Our live coverage is over for the day. Read Luke McGee's analysis of Boris Johnson's latest Brexit plan here.
European Council President Donald Tusk has spoken to both Leo Varadkar and Boris Johnson on Thursday.
Tusk once again stressed the EU was united behind Ireland. This is crucial: Ireland is a small member state and the circumstances make it vulnerable. It needs support from Brussels and the biggest member states, including Germany and France.
Ireland is the only state with a land border with the UK. That border was at the center of a decades-long conflict between Northern Ireland and Ireland; now it's at the center of the Brexit deadlock.
Here is a reminder that it's not just the opposition and the EU who seem fairly pessimistic about Boris Johnson's new Brexit proposals.
Hard-core Brexiteers, led by Nigel Farage, are also criticizing the plan, calling it "Fake Brexit."
Farage and his Brexit Party would prefer the UK to leave the European Union without a deal -- an event economists say would hurt the UK economy.
European Parliament's Brexit Steering group has said the Brexit proposal presented to the EU by Boris Johnson "do not match even remotely what was agreed as a sufficient compromise in the backstop."
The BSG does not find these last-minute proposals of the UK government of 2 October, in their current form, represent a basis for an agreement to which the European Parliament could give consent. The proposals do not address the real issues that need to be resolved if the backstop were to be removed, namely the all-island economy, the full respect of the Good Friday Agreement and the integrity of the Single Market."
Europe's chief negotiator Michel Barnier met the members of European Parliament's Brexit Steering group on Thursday, to brief them on Boris Johnson's latest proposals.
Irish Prime Minister Leo Varadkar said Boris Johnson's Brexit plans "fall short in a number of aspects."
Varadkar said he failed to see how, under the proposal, Northern Ireland and Ireland could operate under different customs regimes without customs posts.
"No one party should be able to block the majority view on the island," he said, referring to the fact that the plan seems to be aimed at pleasing the DUP.
"Any consent mechanism and democracy mechanism must reflect the views of the majority of people in Ireland and Northern Ireland," said the Taoiseach.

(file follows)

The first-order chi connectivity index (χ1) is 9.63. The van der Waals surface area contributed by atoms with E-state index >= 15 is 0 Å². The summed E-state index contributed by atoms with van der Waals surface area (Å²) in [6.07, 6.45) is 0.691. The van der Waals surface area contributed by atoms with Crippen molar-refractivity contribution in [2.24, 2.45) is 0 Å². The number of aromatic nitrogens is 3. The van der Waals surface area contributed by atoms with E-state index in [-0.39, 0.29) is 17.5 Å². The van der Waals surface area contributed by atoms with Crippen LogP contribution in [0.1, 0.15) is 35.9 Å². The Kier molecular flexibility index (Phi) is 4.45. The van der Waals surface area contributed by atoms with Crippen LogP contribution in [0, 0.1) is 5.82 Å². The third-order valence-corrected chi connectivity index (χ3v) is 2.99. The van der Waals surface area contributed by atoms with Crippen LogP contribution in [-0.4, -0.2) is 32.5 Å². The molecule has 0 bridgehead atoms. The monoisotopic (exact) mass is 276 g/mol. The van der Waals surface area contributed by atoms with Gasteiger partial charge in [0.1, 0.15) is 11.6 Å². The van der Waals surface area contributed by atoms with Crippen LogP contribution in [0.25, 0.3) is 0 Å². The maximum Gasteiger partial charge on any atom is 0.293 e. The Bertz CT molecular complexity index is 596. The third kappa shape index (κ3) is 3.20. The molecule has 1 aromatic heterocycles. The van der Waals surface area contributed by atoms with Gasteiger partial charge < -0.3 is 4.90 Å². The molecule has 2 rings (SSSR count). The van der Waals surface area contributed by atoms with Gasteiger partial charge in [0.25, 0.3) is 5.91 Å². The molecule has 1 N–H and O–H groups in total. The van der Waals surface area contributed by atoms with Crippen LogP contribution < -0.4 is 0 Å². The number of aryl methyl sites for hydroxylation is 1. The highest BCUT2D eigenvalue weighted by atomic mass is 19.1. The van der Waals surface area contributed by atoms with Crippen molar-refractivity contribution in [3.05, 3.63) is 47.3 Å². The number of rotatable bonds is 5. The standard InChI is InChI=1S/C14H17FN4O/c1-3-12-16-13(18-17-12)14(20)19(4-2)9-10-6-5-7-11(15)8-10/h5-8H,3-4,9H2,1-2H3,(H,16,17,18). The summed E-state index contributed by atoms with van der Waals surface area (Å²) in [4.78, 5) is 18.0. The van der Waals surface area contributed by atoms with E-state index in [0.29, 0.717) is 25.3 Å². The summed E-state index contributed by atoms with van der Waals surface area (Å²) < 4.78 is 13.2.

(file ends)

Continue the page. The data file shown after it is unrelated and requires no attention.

Varadkar pointed out a contradiction in Johnson's statements.
"I’m reassured by what PM Johnson said, that he’s not proposing that there’ll be any new physical infrastructure on the island of Ireland linked to customs or custom checks. But that is actually in contradiction to the papers presented by the UK Gov yesterday."
Johnson's proposals mention the need for a small number of physical checks.
Here's where the semantics come to play.
While a "small number" "away from the border" means "no new checks" to Johnson, it seems to mean something completely different to Varadkar.
"We do not want to see any customs posts between north and south, nor do we want to see any tariffs or restrictions on trade between north and south," he said.
The Liberal Democrats' Brexit spokesman, Tom Brake, tweeted that manufacturers in Northern Ireland have said they are being "thrown under the bus" by Boris Johnson's plans, and have described them as "an existential threat."
In Ireland, meanwhile, things are not looking great for Boris Johnson's latest proposal.
Irish Deputy Prime Minister, or Tanaiste, Simon Coveney, has said that if the plan is Johnson's final proposal, then there will be no deal.
Coveney said that "Ireland has not been treated well" during the Brexit process so far.
Angela McGowan, the head of the CBI Northern Ireland, a business lobby, said the proposal could lead to more uncertainty for businesses across Ireland and Northern Ireland.
That's because under the plan, the rules would be reviewed periodically in order to make sure people in Northern Ireland agree with them.
“Reviewing trading arrangements every four years will make an already tough environment for investors even more difficult.
With time ticking away and no deal nudging ever closer, talks between the UK and EU need to produce clarity – and fast."
The topic is crucial, the opinions are divisive. But the tone in which the discussion is taking place in Parliament on Thursday is calm, at least compared to the circus of the past few weeks.
Just last week, a furious Boris Johnson shouted at his opponents, using words like "surrender" and "betray." The opposition was talking about a "coup."
Johnson even dismissed as "humbug" the concerns of one MP, Paula Sherriff, who asked him to recall the politically motivated murder three years ago of a Labour lawmaker, Jo Cox.
On Thursday, everyone appeared to have taken their foot off the gas a little -- much to the relief of Speaker John Bercow, who has lost his voice.